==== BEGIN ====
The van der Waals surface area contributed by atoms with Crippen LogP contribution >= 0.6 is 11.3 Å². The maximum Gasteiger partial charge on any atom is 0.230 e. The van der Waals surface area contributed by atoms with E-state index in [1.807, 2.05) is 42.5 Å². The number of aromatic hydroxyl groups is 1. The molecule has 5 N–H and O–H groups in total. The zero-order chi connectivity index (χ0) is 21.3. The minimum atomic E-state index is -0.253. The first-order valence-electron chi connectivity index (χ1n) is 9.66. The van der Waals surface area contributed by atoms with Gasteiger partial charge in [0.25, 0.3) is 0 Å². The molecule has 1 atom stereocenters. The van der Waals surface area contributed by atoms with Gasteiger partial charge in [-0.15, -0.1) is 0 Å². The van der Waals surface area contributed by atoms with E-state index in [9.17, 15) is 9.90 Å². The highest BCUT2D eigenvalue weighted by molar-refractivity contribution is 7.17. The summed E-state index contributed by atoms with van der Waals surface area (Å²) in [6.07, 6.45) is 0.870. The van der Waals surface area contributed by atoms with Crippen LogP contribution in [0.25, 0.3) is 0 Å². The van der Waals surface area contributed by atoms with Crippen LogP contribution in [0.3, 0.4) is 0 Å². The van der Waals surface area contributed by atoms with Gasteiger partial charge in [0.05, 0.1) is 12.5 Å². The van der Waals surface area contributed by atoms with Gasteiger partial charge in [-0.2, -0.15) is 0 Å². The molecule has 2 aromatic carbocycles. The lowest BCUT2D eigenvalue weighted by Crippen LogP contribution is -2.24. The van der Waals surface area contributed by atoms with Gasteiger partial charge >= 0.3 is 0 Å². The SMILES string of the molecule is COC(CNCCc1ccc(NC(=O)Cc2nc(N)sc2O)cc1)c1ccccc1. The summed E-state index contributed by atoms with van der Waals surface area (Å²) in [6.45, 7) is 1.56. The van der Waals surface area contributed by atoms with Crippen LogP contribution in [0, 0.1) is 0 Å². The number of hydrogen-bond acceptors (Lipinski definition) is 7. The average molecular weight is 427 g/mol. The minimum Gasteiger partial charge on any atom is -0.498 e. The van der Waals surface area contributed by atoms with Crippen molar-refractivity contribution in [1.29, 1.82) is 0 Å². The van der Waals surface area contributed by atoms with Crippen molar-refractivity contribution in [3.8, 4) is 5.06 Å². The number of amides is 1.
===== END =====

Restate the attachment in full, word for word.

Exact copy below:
The van der Waals surface area contributed by atoms with Crippen LogP contribution >= 0.6 is 11.3 Å². The maximum Gasteiger partial charge on any atom is 0.230 e. The van der Waals surface area contributed by atoms with E-state index in [1.807, 2.05) is 42.5 Å². The number of aromatic hydroxyl groups is 1. The molecule has 5 N–H and O–H groups in total. The zero-order chi connectivity index (χ0) is 21.3. The minimum atomic E-state index is -0.253. The first-order valence-electron chi connectivity index (χ1n) is 9.66. The van der Waals surface area contributed by atoms with Gasteiger partial charge in [0.25, 0.3) is 0 Å². The molecule has 1 atom stereocenters. The van der Waals surface area contributed by atoms with Gasteiger partial charge in [-0.15, -0.1) is 0 Å². The van der Waals surface area contributed by atoms with E-state index in [9.17, 15) is 9.90 Å². The highest BCUT2D eigenvalue weighted by molar-refractivity contribution is 7.17. The summed E-state index contributed by atoms with van der Waals surface area (Å²) in [6.07, 6.45) is 0.870. The van der Waals surface area contributed by atoms with Crippen LogP contribution in [0.25, 0.3) is 0 Å². The van der Waals surface area contributed by atoms with Crippen LogP contribution in [0.3, 0.4) is 0 Å². The van der Waals surface area contributed by atoms with Gasteiger partial charge in [0.05, 0.1) is 12.5 Å². The van der Waals surface area contributed by atoms with Gasteiger partial charge in [-0.2, -0.15) is 0 Å². The molecule has 2 aromatic carbocycles. The lowest BCUT2D eigenvalue weighted by Crippen LogP contribution is -2.24. The van der Waals surface area contributed by atoms with Gasteiger partial charge >= 0.3 is 0 Å². The SMILES string of the molecule is COC(CNCCc1ccc(NC(=O)Cc2nc(N)sc2O)cc1)c1ccccc1. The summed E-state index contributed by atoms with van der Waals surface area (Å²) in [6.45, 7) is 1.56. The van der Waals surface area contributed by atoms with Crippen LogP contribution in [0, 0.1) is 0 Å². The number of hydrogen-bond acceptors (Lipinski definition) is 7. The average molecular weight is 427 g/mol. The minimum Gasteiger partial charge on any atom is -0.498 e. The van der Waals surface area contributed by atoms with Crippen molar-refractivity contribution in [1.29, 1.82) is 0 Å². The van der Waals surface area contributed by atoms with Crippen molar-refractivity contribution in [3.8, 4) is 5.06 Å². The number of amides is 1.